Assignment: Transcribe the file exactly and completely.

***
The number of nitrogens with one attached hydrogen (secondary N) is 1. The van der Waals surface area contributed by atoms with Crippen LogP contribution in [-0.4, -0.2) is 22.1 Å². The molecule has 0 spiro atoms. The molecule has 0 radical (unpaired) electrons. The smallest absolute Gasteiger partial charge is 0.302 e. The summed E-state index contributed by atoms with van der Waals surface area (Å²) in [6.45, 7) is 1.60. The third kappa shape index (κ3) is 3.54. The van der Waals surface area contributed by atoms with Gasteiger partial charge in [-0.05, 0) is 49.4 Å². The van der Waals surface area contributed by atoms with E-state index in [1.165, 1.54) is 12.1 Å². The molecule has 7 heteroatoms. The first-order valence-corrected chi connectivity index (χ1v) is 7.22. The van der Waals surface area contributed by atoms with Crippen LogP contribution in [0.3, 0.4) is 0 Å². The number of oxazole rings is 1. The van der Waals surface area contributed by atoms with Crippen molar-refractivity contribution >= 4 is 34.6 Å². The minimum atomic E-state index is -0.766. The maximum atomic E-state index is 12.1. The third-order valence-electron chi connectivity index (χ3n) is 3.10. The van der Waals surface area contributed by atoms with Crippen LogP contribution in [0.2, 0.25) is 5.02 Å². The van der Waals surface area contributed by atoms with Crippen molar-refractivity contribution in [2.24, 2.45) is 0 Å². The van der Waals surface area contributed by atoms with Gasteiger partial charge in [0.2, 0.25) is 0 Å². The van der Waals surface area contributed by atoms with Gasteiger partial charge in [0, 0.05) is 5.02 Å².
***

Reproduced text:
The number of nitrogens with one attached hydrogen (secondary N) is 1. The van der Waals surface area contributed by atoms with Crippen LogP contribution in [-0.4, -0.2) is 22.1 Å². The molecule has 0 spiro atoms. The molecule has 0 radical (unpaired) electrons. The smallest absolute Gasteiger partial charge is 0.302 e. The summed E-state index contributed by atoms with van der Waals surface area (Å²) in [6.45, 7) is 1.60. The third kappa shape index (κ3) is 3.54. The van der Waals surface area contributed by atoms with Gasteiger partial charge in [-0.05, 0) is 49.4 Å². The van der Waals surface area contributed by atoms with E-state index in [1.165, 1.54) is 12.1 Å². The molecule has 7 heteroatoms. The first-order valence-corrected chi connectivity index (χ1v) is 7.22. The van der Waals surface area contributed by atoms with Crippen LogP contribution in [0.3, 0.4) is 0 Å². The number of oxazole rings is 1. The van der Waals surface area contributed by atoms with Crippen molar-refractivity contribution >= 4 is 34.6 Å². The minimum atomic E-state index is -0.766. The maximum atomic E-state index is 12.1. The third-order valence-electron chi connectivity index (χ3n) is 3.10. The van der Waals surface area contributed by atoms with Crippen LogP contribution in [0.2, 0.25) is 5.02 Å². The van der Waals surface area contributed by atoms with Crippen molar-refractivity contribution in [2.24, 2.45) is 0 Å². The van der Waals surface area contributed by atoms with Gasteiger partial charge in [0.2, 0.25) is 0 Å². The van der Waals surface area contributed by atoms with Gasteiger partial charge in [0, 0.05) is 5.02 Å².